Cherry season is coming soon! Don’t you just love the deep sweetness of a plump cherry? It’s also pretty funny to eat them with the kids and watch them manage the pit situation.
Besides being a sure sign of summer and tasty, cherries are extremely good for you! I have selected four of the best reasons to nourish your bodies with cherries, though there are many more (high fiber, etc.).
- Cherries have a very high anti-oxidant content. The anthocyanins protect against free radical damage, protect DNA, activate detoxifying enzymes, and even slow the growth of human colon cancer cells.
- Cherries help reduce chronic (disease causing) inflammation. Studies have shown a reduction in uric acid levels and c-reactive protein levels. These are both strong indicators of inflammation.
- Cherries serve as a natural painkiller by inhibiting COX-1 and COX-2 enzymes.
- Cherries may even help you sleep! They are one of the few rich food sources of melatonin. http://www.diseaseproof.com/archives/healthy-food-eat-cherries-for-a-healthy-heart-a-good-nights-sleep-and-more.html
Here’s an interesting article on cabbage just in time for St. Patrick’s day. This year, try not to boil it to death. Keep those nutrients to yourself – Happy St. Patrick’s Day!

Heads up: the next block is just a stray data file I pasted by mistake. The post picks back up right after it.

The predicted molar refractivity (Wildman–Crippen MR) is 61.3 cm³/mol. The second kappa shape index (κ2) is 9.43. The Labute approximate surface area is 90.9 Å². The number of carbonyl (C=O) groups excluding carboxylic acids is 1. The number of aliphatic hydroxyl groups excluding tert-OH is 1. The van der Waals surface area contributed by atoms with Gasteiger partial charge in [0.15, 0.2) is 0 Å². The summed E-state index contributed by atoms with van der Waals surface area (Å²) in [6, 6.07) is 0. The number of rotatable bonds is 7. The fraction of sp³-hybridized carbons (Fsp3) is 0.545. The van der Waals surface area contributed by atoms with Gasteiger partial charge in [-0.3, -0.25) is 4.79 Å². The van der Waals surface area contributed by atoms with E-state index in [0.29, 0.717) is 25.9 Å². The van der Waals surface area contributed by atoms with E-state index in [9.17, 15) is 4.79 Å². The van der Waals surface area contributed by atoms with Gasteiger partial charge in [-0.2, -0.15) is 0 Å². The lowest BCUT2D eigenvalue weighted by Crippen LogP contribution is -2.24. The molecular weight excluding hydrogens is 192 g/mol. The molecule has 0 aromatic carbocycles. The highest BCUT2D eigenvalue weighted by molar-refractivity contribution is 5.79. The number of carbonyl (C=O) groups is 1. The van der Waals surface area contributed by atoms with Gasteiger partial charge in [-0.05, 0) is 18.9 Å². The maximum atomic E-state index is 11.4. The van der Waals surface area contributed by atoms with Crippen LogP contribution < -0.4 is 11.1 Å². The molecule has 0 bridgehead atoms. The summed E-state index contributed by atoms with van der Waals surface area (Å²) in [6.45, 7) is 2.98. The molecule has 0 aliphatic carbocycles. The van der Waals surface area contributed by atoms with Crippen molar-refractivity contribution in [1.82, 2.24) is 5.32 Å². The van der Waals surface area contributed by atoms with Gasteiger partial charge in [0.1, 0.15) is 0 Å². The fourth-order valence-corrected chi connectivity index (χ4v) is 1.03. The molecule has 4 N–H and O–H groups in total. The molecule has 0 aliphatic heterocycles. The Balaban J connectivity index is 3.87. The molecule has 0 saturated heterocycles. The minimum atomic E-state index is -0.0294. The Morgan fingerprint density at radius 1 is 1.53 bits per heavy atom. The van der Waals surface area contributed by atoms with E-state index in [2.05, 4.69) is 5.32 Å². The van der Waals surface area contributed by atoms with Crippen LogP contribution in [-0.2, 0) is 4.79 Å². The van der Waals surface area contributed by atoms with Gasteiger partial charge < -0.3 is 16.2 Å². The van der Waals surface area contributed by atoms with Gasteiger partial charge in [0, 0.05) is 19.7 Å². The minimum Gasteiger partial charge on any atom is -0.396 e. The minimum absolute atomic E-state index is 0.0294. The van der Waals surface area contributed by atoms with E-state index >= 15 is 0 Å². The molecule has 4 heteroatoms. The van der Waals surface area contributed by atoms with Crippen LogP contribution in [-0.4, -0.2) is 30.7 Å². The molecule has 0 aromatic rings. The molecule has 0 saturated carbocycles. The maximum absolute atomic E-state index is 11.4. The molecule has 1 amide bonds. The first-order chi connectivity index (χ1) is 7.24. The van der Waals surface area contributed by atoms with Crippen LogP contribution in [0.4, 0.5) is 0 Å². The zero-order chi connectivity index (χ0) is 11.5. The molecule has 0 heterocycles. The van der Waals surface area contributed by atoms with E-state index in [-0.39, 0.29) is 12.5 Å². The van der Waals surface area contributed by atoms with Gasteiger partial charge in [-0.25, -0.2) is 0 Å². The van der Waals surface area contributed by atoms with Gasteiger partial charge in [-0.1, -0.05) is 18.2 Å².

Healthy Best -Leslie
This St. Patrick’s Day, we celebrate the healing prowess of cabbage – one of the traditional staples of Irish cuisine. Like other cruciferous vegetables (broccoli, Brussels sprouts, cauliflower, etc.), cabbage contains powerful phytochemicals with possible anti-cancer effects. Now, new research is investigating the potential of such compounds to counter ulcerative colitis, an inflammatory bowel disease that significantly increases the risk of colon cancer.
Here is the article, entitled “Plant Extract May Be Effective Against Inflammatory Bowel Disease” which was published on the website ScienceDaily.
Researchers at South Dakota State University isolated and administered particular cruciferous compounds to mice afflicted with ulcerative colitis. Among the more impressive results: a whopping 87% reduction in colon inflammation after five days of observation.Further investigation suggests the compounds work in a dose-dependent manner (e.g., double the intake, double the effect), specifically by suppressing genes associated with inflammation.
While more research is needed to confirm these benefits in humans, there are plenty of reasons to eat more cruciferous vegetables, and cabbage in particular. One cup of cabbage contains 80% vitamin K, 50% vitamin C and 10% folate for just 20 calories. High cabbage intake among Polish women (30 lbs. annually vs. 10 lbs. for American women) may contribute to the former’s 66% lower risk of breast cancer. Try an unconventional approach to a time-honored dish with this recipe for Unstuffed Cabbage.
Bonus: Asparagus may be another vegetable to include this St. Patrick’s Day – especially if you’re celebrating with Irish ale. One lab study showed that asparagus extract helped curb liver toxicity.